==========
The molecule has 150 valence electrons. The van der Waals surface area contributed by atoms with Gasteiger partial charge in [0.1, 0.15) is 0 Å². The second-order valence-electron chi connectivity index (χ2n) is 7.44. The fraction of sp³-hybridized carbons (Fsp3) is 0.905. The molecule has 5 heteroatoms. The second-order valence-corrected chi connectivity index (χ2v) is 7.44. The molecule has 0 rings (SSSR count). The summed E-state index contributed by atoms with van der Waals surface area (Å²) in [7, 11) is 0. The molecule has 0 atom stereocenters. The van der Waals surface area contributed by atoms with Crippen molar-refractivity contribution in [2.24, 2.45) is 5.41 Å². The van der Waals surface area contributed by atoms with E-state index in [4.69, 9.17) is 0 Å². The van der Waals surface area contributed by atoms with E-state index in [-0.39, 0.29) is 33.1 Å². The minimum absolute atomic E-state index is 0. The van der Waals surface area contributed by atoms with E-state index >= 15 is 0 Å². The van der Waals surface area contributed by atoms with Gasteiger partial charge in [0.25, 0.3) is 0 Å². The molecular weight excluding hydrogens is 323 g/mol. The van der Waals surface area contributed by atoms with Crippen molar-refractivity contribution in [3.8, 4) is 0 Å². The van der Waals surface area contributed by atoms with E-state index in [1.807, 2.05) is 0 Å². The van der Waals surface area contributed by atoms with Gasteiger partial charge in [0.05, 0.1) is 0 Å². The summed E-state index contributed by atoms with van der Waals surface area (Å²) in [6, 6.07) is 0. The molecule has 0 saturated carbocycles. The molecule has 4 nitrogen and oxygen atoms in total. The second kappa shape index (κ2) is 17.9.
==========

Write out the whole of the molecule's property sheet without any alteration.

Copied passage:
The molecule has 150 valence electrons. The van der Waals surface area contributed by atoms with Gasteiger partial charge in [0.1, 0.15) is 0 Å². The second-order valence-electron chi connectivity index (χ2n) is 7.44. The fraction of sp³-hybridized carbons (Fsp3) is 0.905. The molecule has 5 heteroatoms. The second-order valence-corrected chi connectivity index (χ2v) is 7.44. The molecule has 0 rings (SSSR count). The summed E-state index contributed by atoms with van der Waals surface area (Å²) in [7, 11) is 0. The molecule has 0 atom stereocenters. The van der Waals surface area contributed by atoms with Crippen molar-refractivity contribution in [2.24, 2.45) is 5.41 Å². The van der Waals surface area contributed by atoms with E-state index in [4.69, 9.17) is 0 Å². The van der Waals surface area contributed by atoms with E-state index in [-0.39, 0.29) is 33.1 Å². The minimum absolute atomic E-state index is 0. The van der Waals surface area contributed by atoms with E-state index >= 15 is 0 Å². The van der Waals surface area contributed by atoms with Gasteiger partial charge in [0.25, 0.3) is 0 Å². The molecular weight excluding hydrogens is 323 g/mol. The van der Waals surface area contributed by atoms with Crippen molar-refractivity contribution in [3.8, 4) is 0 Å². The van der Waals surface area contributed by atoms with E-state index in [1.807, 2.05) is 0 Å². The van der Waals surface area contributed by atoms with Gasteiger partial charge in [0.05, 0.1) is 0 Å². The summed E-state index contributed by atoms with van der Waals surface area (Å²) in [6, 6.07) is 0. The molecule has 0 saturated carbocycles. The molecule has 4 nitrogen and oxygen atoms in total. The second kappa shape index (κ2) is 17.9.